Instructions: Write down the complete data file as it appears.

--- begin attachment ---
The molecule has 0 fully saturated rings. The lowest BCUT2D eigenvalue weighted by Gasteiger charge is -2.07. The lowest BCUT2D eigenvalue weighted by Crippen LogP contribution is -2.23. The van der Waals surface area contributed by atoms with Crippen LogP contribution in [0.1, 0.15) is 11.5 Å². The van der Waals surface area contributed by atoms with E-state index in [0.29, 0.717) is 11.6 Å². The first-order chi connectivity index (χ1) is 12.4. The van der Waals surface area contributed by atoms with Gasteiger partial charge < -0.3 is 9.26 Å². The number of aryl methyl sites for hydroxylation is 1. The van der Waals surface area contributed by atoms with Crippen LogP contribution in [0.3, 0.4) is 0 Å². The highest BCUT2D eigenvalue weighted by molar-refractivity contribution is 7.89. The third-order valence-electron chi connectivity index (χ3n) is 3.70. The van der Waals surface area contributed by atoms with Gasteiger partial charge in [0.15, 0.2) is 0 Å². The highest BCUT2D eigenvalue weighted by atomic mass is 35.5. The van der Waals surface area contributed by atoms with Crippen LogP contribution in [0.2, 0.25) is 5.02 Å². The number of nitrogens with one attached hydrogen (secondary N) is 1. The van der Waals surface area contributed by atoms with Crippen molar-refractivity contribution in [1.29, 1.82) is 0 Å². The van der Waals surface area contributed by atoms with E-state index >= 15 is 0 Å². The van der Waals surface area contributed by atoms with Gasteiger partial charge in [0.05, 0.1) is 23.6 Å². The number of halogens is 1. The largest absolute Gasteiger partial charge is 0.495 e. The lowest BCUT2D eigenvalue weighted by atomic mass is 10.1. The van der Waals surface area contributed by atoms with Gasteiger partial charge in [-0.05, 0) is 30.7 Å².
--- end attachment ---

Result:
The molecule has 0 fully saturated rings. The lowest BCUT2D eigenvalue weighted by Gasteiger charge is -2.07. The lowest BCUT2D eigenvalue weighted by Crippen LogP contribution is -2.23. The van der Waals surface area contributed by atoms with Crippen LogP contribution in [0.1, 0.15) is 11.5 Å². The van der Waals surface area contributed by atoms with E-state index in [0.29, 0.717) is 11.6 Å². The first-order chi connectivity index (χ1) is 12.4. The van der Waals surface area contributed by atoms with Gasteiger partial charge < -0.3 is 9.26 Å². The number of aryl methyl sites for hydroxylation is 1. The van der Waals surface area contributed by atoms with Crippen LogP contribution in [0.3, 0.4) is 0 Å². The highest BCUT2D eigenvalue weighted by molar-refractivity contribution is 7.89. The third-order valence-electron chi connectivity index (χ3n) is 3.70. The van der Waals surface area contributed by atoms with Gasteiger partial charge in [0.15, 0.2) is 0 Å². The highest BCUT2D eigenvalue weighted by atomic mass is 35.5. The van der Waals surface area contributed by atoms with Crippen LogP contribution in [0.2, 0.25) is 5.02 Å². The number of nitrogens with one attached hydrogen (secondary N) is 1. The van der Waals surface area contributed by atoms with Crippen molar-refractivity contribution in [1.29, 1.82) is 0 Å². The van der Waals surface area contributed by atoms with E-state index >= 15 is 0 Å². The van der Waals surface area contributed by atoms with Gasteiger partial charge in [0.05, 0.1) is 23.6 Å². The number of halogens is 1. The largest absolute Gasteiger partial charge is 0.495 e. The lowest BCUT2D eigenvalue weighted by atomic mass is 10.1. The van der Waals surface area contributed by atoms with Gasteiger partial charge in [-0.05, 0) is 30.7 Å².